Opening the Word: Talking and walking the faith

Perhaps you’ve heard this saying: “You talk the talk, but can you walk the walk?” How about this one: “Talk is cheap”? These popular sayings convey a simple but significant truth: One’s actions should correspond with one’s talk. 

In biblical terms, this is the all-important connection between words and ways. The two should be of one accord. They are to be rooted in the words and the ways of God. “I will ponder your precepts,” stated the Psalmist, “and consider your paths. … I will never forget your word” (Ps 119:15,16b).  

Alas, such promises are easier to make than to keep. The Old Testament has many stories of men and women forgetting God’s word and rejecting his precepts. Isaiah explained the problem: “For my thoughts are not your thoughts, nor are your ways my ways ...” (Is 55:8). 

The same truth is expressed in today’s first reading. Like all prophets, Ezekiel had a mostly thankless job that involved reminding the people of their sins and warning them of the punishment that would come if they remained disobedient. The prophet had already delivered the news of this punishment (Ez 4:4-6;14:10), and the people had responded as stubborn sinners usually do: By complaining that God was not being fair! After all, it’s much easier make accusations than it is to make a good confession. “Is it my way that is unfair,” the Lord asks, “or rather, are not your ways unfair?” It is a question equally divine and rhetorical, for God certainly knew the answer and so did the people, even if they didn’t want to admit it. 

A similar scenario is recorded in today’s Gospel. Jesus, having entered Jerusalem with full knowledge of his approaching Passion, was directly challenged by the chief priests and elders, who demanded to know the basis for his authority (Mt 21:23). Jesus responded with his own question, about the nature of John the Baptist’s work: Was it from heaven or from men? In doing so, he rendered his interlocutors defenseless, allowing him to present the parable of the two sons.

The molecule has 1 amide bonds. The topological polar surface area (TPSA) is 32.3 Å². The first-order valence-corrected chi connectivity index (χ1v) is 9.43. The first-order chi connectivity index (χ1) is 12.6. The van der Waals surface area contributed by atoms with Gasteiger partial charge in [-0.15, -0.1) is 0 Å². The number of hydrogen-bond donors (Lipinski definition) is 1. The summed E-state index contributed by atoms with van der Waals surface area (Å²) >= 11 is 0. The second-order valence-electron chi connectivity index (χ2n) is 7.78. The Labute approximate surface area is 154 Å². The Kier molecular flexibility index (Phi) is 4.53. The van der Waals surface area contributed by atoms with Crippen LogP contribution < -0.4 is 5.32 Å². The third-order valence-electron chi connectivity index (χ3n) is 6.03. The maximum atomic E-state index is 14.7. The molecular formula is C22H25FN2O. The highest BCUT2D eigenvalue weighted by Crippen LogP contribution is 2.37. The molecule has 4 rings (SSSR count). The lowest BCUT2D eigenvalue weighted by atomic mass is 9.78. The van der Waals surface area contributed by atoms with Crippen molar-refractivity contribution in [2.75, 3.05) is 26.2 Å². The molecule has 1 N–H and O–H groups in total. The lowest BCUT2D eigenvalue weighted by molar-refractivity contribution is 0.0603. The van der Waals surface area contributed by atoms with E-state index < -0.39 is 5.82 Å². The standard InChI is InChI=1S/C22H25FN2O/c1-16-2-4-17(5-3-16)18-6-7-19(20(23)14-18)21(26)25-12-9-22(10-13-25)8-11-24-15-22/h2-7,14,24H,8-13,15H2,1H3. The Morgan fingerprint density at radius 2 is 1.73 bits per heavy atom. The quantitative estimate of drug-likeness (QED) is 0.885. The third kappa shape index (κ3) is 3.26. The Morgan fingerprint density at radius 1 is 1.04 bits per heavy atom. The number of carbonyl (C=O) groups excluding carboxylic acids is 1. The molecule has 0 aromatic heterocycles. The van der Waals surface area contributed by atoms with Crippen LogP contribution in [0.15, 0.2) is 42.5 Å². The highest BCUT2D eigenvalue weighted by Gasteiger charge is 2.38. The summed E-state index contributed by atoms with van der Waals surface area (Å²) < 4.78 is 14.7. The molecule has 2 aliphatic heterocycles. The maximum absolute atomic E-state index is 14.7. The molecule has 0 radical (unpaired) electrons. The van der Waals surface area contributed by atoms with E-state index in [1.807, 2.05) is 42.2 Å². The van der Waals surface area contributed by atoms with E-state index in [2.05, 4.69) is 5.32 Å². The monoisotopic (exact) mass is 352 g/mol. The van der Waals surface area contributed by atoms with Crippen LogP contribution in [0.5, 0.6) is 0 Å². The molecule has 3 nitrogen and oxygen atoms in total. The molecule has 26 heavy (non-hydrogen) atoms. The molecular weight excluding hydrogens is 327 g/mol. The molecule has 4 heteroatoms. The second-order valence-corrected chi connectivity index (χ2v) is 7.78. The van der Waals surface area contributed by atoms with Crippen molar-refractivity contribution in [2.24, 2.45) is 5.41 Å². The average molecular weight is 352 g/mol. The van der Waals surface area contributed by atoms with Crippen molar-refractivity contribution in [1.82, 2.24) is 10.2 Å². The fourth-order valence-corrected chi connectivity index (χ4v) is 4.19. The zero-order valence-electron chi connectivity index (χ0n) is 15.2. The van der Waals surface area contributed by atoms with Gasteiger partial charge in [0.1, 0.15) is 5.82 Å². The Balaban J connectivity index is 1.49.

This is one of the more direct and simple parables, the meaning of which could hardly be missed by Jesus’ opponents. The first son, who initially refused the father’s request to “work in the vineyard today,” eventually changed his mind — in other words, he repented — and did the work. He represents those who responded positively to John the Baptist’s message of repentance (Mt 3:1-6). The second son, after giving his word of obedience to the father, did not go to the vineyard. He represents those religious leaders who say the right things (that is, preach and teach the Law) but reject the call of John the Baptist (Mt 3:7-10), even while tax collectors and prostitutes accepted John’s message (see Lk 7:29-30). 

Notice that Jesus referred to “the way of righteousness” preached by John. This is the same “way” spoken of repeatedly in the Old Testament: “I will run the way of your commandments. … Lord, teach me the way of your statutes” (Ps 119:32,33). God calls his people to hear his word and then keep their word.  

We are to hear the Word of God — that is, the Incarnate Word, Jesus Christ — and respond in faith and love. By his parables, Jesus “invites people to the feast of the kingdom, but he also asks for a radical choice: to gain the kingdom, one must give everything. Words are not enough, deeds are required” (Catechism of the Catholic Church, No. 546). 

Carl E. Olson is the editor of